Thursday, August 12, 2010

"Nonlinear Waves in Disordered Diatomic Granular Chains"

Every scientist has written papers that have interesting stories. Like everybody else, I have several of these, and my paper that was published in final form today is one such paper. You can see the title of this blog entry, and I will give the abstract and some other comments below, but let me first tell you a story.

I have been working on nonlinear waves in granular crystals since November 2006, and this has become the main component of my nonlinear waves research. It's been a fun and challenging adventure and I am looking forward to continuing in it. The idea for this paper arose from three different occurrences: a question from an audience member in the seminar that I gave to OCIAM (the research group I'm in) when I first joined the faculty in Fall 2007, a seminar I gave the same term at University of Cambridge, and a similar idea by e-mail when I was showing a collaborator (from a different set of projects) a draft of a much earlier paper of mine on granular crystals. In each of these cases, I was asked about the possibility of Anderson localization in disordered granular crystals.

I hadn't thought about it before nor did I know too much about Anderson localization (though I had heard about it), but it sounded interesting, and eventually my collaborators and I designed an undergraduate student project to study disordered granular crystals. The student project started in summer 2008 and eventually became this paper, which was first submitted to a journal in April 2009 and had a bit of a rough path. The first referees asked us to remove language related to Anderson localization, and the fifth and final referee (five---count 'em---five referees, though I do actually have one paper that needed 6 referees) asked us to put that stuff back in. [In fact, that referee all but called one of the previous ones an idiot.] It got a bit frustrating at times, but the published version of the paper is so much better than the original version, so in many senses the pain was worth it. And now the paper is finally out!

OK, so what did we find? Well, I was asked several times about the possibility of Anderson localization in granular crystals. What actually occurs is a different and seemingly novel form of localization, and in my view our paper opens up the problem of what exactly this phenomenon is. I have no idea what kind of impact this paper will ultimately have and I have several papers in more prestigious journals, but I do feel like my collaborators and I have opened up a pretty damned interesting problem with this paper. Alex, I'll take "nonlinear localization" for the win!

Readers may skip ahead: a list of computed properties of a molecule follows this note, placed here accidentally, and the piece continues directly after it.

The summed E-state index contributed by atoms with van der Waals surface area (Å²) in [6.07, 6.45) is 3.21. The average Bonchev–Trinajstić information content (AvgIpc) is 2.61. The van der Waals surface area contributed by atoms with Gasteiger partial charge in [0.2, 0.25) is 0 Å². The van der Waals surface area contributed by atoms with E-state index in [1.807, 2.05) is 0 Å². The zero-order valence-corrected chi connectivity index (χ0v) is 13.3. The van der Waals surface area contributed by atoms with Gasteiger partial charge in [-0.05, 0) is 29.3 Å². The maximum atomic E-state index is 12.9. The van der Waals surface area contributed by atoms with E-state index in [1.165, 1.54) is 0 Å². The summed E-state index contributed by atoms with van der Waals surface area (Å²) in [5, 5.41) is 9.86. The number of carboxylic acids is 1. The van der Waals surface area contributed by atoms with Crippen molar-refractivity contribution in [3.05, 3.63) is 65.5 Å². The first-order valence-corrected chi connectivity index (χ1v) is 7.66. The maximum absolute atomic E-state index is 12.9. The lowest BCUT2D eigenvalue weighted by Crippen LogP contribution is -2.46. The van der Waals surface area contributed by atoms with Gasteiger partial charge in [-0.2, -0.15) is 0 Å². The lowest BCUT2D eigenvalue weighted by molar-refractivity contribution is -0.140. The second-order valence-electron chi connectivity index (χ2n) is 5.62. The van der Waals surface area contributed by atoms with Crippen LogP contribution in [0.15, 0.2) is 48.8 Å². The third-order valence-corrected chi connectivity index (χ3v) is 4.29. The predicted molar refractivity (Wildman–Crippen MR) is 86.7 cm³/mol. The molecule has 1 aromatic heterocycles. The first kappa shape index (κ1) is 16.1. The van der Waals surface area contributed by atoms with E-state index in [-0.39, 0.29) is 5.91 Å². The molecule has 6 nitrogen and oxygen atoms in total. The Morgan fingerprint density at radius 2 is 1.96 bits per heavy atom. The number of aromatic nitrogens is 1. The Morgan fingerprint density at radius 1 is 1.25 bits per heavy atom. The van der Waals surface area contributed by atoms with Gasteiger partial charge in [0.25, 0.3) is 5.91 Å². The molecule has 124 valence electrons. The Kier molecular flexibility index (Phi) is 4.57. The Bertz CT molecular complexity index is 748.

Oh, and here is the formal paper information:

Title: Nonlinear Waves in Disordered Diatomic Granular Chains

Authors: Laurent Ponson, Nicholas Boechler, Yi Ming Lai, Mason A. Porter, P. G. Kevrekidis, and Chiara Daraio

Abstract: We investigate the propagation and scattering of highly nonlinear waves in disordered granular chains composed of diatomic (two-mass) units of spheres that interact via Hertzian contact. Using ideas from statistical mechanics, we consider each diatomic unit to be a "spin," so that a granular chain can be viewed as a spin chain composed of units that are each oriented in one of two possible ways. Experiments and numerical simulations both reveal the existence of two different mechanisms of wave propagation: in low-disorder chains, we observe the propagation of a solitary pulse with exponentially decaying amplitude. Beyond a critical level of disorder, the wave amplitude instead decays as a power law, and the wave transmission becomes insensitive to the level of disorder. We characterize the spatiotemporal structure of the wave in both propagation regimes and propose a simple theoretical interpretation for a transition between the two regimes. Our investigation suggests that an elastic spin chain can be used as a model system to investigate the role of heterogeneities in the propagation of highly nonlinear waves.

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